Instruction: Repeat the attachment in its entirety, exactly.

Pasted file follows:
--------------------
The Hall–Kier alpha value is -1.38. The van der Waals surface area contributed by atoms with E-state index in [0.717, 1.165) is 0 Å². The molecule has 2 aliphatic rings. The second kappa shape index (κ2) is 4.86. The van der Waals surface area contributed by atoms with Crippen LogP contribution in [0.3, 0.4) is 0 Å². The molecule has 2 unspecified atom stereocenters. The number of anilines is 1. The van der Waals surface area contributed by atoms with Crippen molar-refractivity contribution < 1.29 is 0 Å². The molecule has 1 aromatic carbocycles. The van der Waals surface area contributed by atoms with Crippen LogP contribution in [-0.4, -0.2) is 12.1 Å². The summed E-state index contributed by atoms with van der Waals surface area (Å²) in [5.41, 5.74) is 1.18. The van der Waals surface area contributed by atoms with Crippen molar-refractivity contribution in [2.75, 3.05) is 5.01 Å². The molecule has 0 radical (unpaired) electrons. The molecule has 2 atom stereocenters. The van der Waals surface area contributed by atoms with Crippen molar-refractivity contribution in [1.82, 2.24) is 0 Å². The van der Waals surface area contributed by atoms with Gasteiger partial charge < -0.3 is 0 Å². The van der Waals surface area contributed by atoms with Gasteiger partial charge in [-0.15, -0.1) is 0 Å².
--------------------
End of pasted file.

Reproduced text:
The Hall–Kier alpha value is -1.38. The van der Waals surface area contributed by atoms with E-state index in [0.717, 1.165) is 0 Å². The molecule has 2 aliphatic rings. The second kappa shape index (κ2) is 4.86. The van der Waals surface area contributed by atoms with Crippen LogP contribution in [0.3, 0.4) is 0 Å². The molecule has 2 unspecified atom stereocenters. The number of anilines is 1. The van der Waals surface area contributed by atoms with Crippen molar-refractivity contribution < 1.29 is 0 Å². The molecule has 1 aromatic carbocycles. The van der Waals surface area contributed by atoms with Crippen LogP contribution in [-0.4, -0.2) is 12.1 Å². The summed E-state index contributed by atoms with van der Waals surface area (Å²) in [5.41, 5.74) is 1.18. The van der Waals surface area contributed by atoms with Crippen molar-refractivity contribution in [2.75, 3.05) is 5.01 Å². The molecule has 0 radical (unpaired) electrons. The molecule has 2 atom stereocenters. The van der Waals surface area contributed by atoms with Crippen molar-refractivity contribution in [1.82, 2.24) is 0 Å². The van der Waals surface area contributed by atoms with Gasteiger partial charge < -0.3 is 0 Å². The van der Waals surface area contributed by atoms with Gasteiger partial charge in [-0.15, -0.1) is 0 Å².